Memorandum submitted by the Supply Chain
Initiative on Modified Agricultural Crops (SCIMAC) (A36)
SCIMAC welcomes the opportunity to contribute
to the Committee's inquiry into the future of UK agriculture.
SCIMAC represents a broad base of membership
along the UK farm supply chain:
British Society of Plant Breeders
Crop Protection Association
UK Agricultural Supply Trade Association.
British Sugar Beet Seed Producers
As detailed in the attached explanatory memorandum
(see Annex), the primary focus of SCIMAC's activity is to support
the open and responsible introduction of genetically modified
(GM) crops in the UK through the development of an independently
audited programme of industry stewardship.
SCIMAC member organisations share a commitment
to ensuring UK adoption of GM crop technology is carefully managed,
identifies closely with public opinion, and delivers a meaningful
choice for farmers, the food industry and consumers.
Consensus within SCIMAC is based on a shared
conviction that access to new technology has been, and will remain,
fundamental to the future well-being of UK agriculturenot
only in terms of the industry's economic competitiveness and the
marketability of its products, but also in terms of farmers' ability
to protect and enhance the British countryside and environment.
Adoption of GM crops in other parts of the world
has increased significantly in recent years. An estimated 110
million acres of GM crops were sown in 2001a 25-fold increase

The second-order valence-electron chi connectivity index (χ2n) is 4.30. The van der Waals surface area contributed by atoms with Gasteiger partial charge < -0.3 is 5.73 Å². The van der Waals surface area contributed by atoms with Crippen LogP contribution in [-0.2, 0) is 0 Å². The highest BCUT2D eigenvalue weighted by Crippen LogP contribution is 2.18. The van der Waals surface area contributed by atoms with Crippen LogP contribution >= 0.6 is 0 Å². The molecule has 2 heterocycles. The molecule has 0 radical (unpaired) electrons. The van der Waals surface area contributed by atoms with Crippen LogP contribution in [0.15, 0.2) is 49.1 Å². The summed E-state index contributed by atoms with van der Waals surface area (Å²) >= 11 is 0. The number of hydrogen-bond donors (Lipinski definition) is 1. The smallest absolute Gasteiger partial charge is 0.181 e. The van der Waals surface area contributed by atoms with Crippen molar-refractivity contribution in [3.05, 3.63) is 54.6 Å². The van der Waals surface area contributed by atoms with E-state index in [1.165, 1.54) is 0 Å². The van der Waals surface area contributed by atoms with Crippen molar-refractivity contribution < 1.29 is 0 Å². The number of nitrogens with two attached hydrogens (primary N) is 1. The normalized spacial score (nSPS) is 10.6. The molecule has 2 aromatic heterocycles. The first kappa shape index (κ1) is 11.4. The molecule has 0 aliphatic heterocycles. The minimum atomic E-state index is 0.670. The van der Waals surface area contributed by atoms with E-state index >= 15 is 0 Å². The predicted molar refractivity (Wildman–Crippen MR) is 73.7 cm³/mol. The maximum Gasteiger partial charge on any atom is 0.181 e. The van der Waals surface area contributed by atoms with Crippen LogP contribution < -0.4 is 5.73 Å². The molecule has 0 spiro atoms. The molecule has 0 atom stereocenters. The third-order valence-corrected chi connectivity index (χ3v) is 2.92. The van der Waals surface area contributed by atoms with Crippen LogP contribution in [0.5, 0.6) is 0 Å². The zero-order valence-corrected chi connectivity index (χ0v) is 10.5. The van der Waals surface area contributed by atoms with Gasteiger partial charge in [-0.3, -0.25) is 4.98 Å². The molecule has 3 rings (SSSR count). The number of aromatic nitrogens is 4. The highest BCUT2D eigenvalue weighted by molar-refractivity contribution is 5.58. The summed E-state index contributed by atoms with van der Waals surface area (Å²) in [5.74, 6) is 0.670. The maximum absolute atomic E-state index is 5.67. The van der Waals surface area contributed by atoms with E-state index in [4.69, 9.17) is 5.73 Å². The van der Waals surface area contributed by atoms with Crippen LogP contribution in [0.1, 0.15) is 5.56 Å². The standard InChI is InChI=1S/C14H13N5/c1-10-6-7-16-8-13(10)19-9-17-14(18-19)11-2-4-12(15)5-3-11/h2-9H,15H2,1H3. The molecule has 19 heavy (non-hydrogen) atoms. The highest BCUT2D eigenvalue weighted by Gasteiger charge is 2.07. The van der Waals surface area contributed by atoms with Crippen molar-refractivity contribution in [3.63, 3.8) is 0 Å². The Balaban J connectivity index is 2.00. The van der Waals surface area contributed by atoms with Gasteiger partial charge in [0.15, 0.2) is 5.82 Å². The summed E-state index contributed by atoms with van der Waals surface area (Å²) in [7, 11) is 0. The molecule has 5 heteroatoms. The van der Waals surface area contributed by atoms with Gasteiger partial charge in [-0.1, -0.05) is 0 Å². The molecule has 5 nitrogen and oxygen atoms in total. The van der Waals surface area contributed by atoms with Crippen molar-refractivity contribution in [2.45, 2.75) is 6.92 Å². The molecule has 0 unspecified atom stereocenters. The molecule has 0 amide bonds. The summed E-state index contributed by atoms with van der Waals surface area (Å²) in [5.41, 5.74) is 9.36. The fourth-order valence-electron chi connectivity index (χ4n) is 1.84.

compared with five years ago. The reasons cited by farmers for
this rapid uptake include increased yields, savings in chemical
inputs, labour and fuel, reduced cultivations, and greater ease
and flexibility of management.
The Committee has specifically invited views
on the challenges facing UK agriculture as a result of possible
reductions in production-based support and the further dismantling
of barriers to international trade. Such developments will inevitably
expose UK agriculture to even greater competitive pressures. It
is therefore essential that British farmers enjoy fair and equitable
access to the scientific and technological advances already enjoyed
by producers in other parts of the world.
The current generation of GM crops offer potential
improvements in productivity, cost efficiency and environmental
performance. Faced with the prospect of reduced production subsidies,
and/or a switch of support into the delivery of specific environmental
objectives, access to GM crop technology may have a significant
role to play in fostering a viable and sustainable future for
In considering the future for UK agriculture
beyond subsidies, SCIMAC therefore urges the Committee to consider
fully how new technologies, including biotechnology, can contribute
to British farmers' ability to produce sufficient quantities of
safe, high quality crops for food, feed and non-food uses, cost-effectively
and in sympathy with the environment.
Specific case studies are perhaps the most effective
way to illustrate how fair and equitable access to new technologyin
a future with or without subsidiescan help British farmers
compete effectively on domestic and international markets, and
also deliver continued environmental improvements.
The following examples demonstrate how current
applications of GM crop technology, in this case introducing new
types of herbicide tolerance, can provide increased flexibility
and ease of management for growers, and directly support the use
of integrated farming systems which combine both economic and
1. GM HERBICIDE
Sugar beet is a highly valuable crop, but very
susceptible to weed competition. A weedy beet crop may produce
no harvestable roots at all.
Currently, farmers therefore spray conventional
beet crops several times during the growing season, using mixtures